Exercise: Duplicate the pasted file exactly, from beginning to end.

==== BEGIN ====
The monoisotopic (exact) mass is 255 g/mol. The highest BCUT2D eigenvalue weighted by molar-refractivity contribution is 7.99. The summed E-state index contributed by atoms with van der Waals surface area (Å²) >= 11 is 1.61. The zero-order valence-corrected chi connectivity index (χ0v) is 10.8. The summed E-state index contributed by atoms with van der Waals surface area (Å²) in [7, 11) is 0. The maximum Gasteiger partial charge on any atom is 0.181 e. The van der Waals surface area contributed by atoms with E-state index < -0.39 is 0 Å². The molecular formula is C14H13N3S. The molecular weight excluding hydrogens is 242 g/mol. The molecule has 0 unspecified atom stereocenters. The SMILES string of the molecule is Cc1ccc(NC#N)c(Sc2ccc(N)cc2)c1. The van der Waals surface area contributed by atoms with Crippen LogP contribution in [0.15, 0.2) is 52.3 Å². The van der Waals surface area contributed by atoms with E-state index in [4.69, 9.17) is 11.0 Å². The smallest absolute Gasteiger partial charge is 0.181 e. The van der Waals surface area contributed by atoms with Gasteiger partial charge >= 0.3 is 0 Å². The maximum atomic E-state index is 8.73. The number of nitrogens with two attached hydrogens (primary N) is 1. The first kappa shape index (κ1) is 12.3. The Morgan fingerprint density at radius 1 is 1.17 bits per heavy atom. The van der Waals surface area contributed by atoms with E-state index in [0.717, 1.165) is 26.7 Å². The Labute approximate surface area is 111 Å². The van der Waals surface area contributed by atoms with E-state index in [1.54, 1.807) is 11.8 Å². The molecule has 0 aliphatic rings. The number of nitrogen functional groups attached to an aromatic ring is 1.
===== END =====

The monoisotopic (exact) mass is 255 g/mol. The highest BCUT2D eigenvalue weighted by molar-refractivity contribution is 7.99. The summed E-state index contributed by atoms with van der Waals surface area (Å²) >= 11 is 1.61. The zero-order valence-corrected chi connectivity index (χ0v) is 10.8. The summed E-state index contributed by atoms with van der Waals surface area (Å²) in [7, 11) is 0. The maximum Gasteiger partial charge on any atom is 0.181 e. The van der Waals surface area contributed by atoms with E-state index < -0.39 is 0 Å². The molecular formula is C14H13N3S. The molecular weight excluding hydrogens is 242 g/mol. The molecule has 0 unspecified atom stereocenters. The SMILES string of the molecule is Cc1ccc(NC#N)c(Sc2ccc(N)cc2)c1. The van der Waals surface area contributed by atoms with Crippen LogP contribution in [0.15, 0.2) is 52.3 Å². The van der Waals surface area contributed by atoms with E-state index in [4.69, 9.17) is 11.0 Å². The smallest absolute Gasteiger partial charge is 0.181 e. The van der Waals surface area contributed by atoms with Gasteiger partial charge >= 0.3 is 0 Å². The maximum atomic E-state index is 8.73. The number of nitrogens with two attached hydrogens (primary N) is 1. The first kappa shape index (κ1) is 12.3. The Morgan fingerprint density at radius 1 is 1.17 bits per heavy atom. The van der Waals surface area contributed by atoms with E-state index in [0.717, 1.165) is 26.7 Å². The Labute approximate surface area is 111 Å². The van der Waals surface area contributed by atoms with E-state index in [1.54, 1.807) is 11.8 Å². The molecule has 0 aliphatic rings. The number of nitrogen functional groups attached to an aromatic ring is 1.